Mobile apps powered by A2A (account-to-account) are growing rapidly in many European markets as well as India and Brazil. In both India and Brazil, usage of apps powered by A2A payment rails exploded in the last three years, driven by a push for financial inclusion, and inexpensive payments for merchants. India’s UPI network processed $1.5 trillion of volume in 2022 (c. 35–40% attributable to C2B commerce). These wallets are generally bundled into broader banking apps.

Vertically specialized wallets are intriguingly diverse, driven by niche value propositions across many use cases and sectors of spend. Gambling is a vertical that adopted digital wallets early in its evolution towards digital commerce. These wallets offer payments for online gaming and betting, in-casino deposits and withdrawals (some), and can support loyalty and offers from operators. Employee benefits are another interesting use case where apps act as wallets for various prepaid use cases such as lunch vouchers, gym memberships, or public transport. Open-loop mobility apps often emerge from public transport, tolling, or parking, expanding into adjacent use cases.

Vertical use case enablement is also a key value proposition for many merchant wallets, which are generally proprietary/closed-loop. Uber and similar apps enable a variety of mobility use cases such as ride sharing and food delivery (these merchant platforms often evolve into open-loop wallets such as GrabPay). Leading hotel merchant apps can support booking, but also check-in, room access, and room service. Wallets are also quite useful within café/restaurant to order @ table or to order to skip the queue. Auto wallets (i.e., smart cars) and fueling apps are still emerging, but will enable fueling/recharging and purchase of goods or service along a journey. For each of these apps, payment functionality, generally via a vaulted card, are mission critical to powering frictionless use cases. Loyalty benefits are also often a value-add to merchant digital wallets.

Source Flagship Advisory Partners


F-Prime Fintech Index Overview

After hitting a peak of $1.3T in late 2021, the F-Prime Fintech Index declined to $397B by December 31st, 2022.

While the public market correction has been broad, tech and fintech stocks have seen the largest declines — the Fintech Index was down 72% in 2022.

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Here Are Key Takeaways From UBS’s Historic Credit Suisse Deal

The Terms

Credit Suisse shareholders will get UBS stock in a deal that values the bank at 3 billion francs. The firm was valued at about 7.4 billion francs at Friday’s close, around 20 billion a year ago, and more than 100 billion at its 2007 peak.

The use of public funds mean that about 16 billion francs of additional Tier 1 notes be written off to zero. That means bondholders — typically seen as more senior in a bank collapse than shareholders — lost more.

Credit Suisse’s statement said the deal is expected to close by the end of the year and UBS Chairman Colm Kelleher said there were no options for UBS to back out. Switzerland’s government used an emergency ordinance to avoid the need for a shareholder approval.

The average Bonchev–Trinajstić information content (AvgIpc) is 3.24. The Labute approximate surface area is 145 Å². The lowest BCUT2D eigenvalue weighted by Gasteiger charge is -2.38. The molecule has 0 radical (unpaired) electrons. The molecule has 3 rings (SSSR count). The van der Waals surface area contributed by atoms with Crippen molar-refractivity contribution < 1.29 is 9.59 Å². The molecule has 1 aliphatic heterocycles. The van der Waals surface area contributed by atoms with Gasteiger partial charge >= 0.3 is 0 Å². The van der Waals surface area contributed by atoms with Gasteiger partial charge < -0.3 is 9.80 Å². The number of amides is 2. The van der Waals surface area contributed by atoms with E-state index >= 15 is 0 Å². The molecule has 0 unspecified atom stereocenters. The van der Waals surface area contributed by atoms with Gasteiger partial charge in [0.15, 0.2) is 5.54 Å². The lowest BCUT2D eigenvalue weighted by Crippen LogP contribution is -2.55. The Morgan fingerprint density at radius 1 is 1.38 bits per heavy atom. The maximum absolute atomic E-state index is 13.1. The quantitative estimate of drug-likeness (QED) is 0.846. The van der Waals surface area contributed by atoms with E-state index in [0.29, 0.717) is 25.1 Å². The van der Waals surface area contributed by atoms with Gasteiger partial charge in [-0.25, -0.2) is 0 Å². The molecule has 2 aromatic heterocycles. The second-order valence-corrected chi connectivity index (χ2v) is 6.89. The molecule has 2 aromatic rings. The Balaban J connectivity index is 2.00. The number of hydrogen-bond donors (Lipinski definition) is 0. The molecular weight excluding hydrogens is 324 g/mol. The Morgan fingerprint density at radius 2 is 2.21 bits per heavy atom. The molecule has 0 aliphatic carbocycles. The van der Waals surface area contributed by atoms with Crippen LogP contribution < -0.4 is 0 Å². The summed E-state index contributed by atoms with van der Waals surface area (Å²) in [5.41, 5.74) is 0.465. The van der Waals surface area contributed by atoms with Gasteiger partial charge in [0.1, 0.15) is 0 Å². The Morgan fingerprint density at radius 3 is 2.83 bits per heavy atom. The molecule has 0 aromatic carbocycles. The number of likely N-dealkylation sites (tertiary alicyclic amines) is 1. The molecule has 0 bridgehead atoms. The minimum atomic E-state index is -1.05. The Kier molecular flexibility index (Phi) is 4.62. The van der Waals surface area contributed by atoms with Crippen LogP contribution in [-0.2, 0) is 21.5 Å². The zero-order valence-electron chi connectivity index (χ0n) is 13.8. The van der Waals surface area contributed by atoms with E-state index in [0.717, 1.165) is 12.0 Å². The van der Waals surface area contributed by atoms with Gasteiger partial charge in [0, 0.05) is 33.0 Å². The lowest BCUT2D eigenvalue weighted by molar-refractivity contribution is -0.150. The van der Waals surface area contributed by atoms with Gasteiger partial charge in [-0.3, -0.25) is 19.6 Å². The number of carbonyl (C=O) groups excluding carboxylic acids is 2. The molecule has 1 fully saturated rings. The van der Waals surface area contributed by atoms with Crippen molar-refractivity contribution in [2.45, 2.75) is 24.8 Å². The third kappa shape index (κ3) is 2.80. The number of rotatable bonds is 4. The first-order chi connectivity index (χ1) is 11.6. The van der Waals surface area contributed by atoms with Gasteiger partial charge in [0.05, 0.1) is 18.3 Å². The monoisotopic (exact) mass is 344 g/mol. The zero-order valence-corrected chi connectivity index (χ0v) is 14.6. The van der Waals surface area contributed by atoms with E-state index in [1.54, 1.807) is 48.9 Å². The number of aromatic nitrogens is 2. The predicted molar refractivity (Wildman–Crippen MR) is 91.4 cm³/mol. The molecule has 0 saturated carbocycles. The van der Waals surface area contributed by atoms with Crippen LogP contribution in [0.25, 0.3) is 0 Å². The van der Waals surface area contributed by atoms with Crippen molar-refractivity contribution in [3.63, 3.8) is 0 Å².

Kelleher and UBS Chief Executive Officer Ralph Hamers will retain their roles in the combined entity. A representative for FINMA, the Swiss regulator, said at a Sunday press conference announcing the deal that Credit Suisse’s management will stay in place until the deal closes. Then, their future becomes a decision for UBS.

Business Future

Kelleher was also clear that UBS is excited about Credit Suisse’s wealth management business and Swiss business; not so much about its investment bank.

A UBS press release emphasized that the combined firm will have $5 trillion of client assets. And Kelleher said the firm was determined to keep Credit Suisse’s profitable Swiss unit, despite concerns about concentration in the domestic market from this deal.

But the investment bank will be shrinking, likely ending the dreams of a CS First Boston spinoff.

Job Cuts

Kelleher said it’s too soon to know a job-cut number, but UBS gave indications it will be significant. The firm said it plans to cut the combined company’s annual cost base by more than $8 billion by 2027. That’s almost half of Credit Suisse’s expenses last year.

Government Support

Both banks have unrestricted access to the Swiss National Bank’s liquidity facilities. And the Swiss government promised to swallow as much as 9 billion francs “arising from certain assets that UBS takes over as part of the transaction, should any future losses exceed a certain threshold.”

The government’s loss-guarantee was necessary because there was little time to do due diligence and Credit Suisse has hard-to-value assets on its books that UBS plans to wind down, Kelleher said. If that results in losses, UBS would assume the first 5 billion francs and the federal government the next 9 billion francs. Any further hits would have to be shouldered by UBS.

Source Bloomberg News



Sam Boboev

I am a fintech enthusiast and product leader passionate about crafting simple solutions for complex problems. Subscribe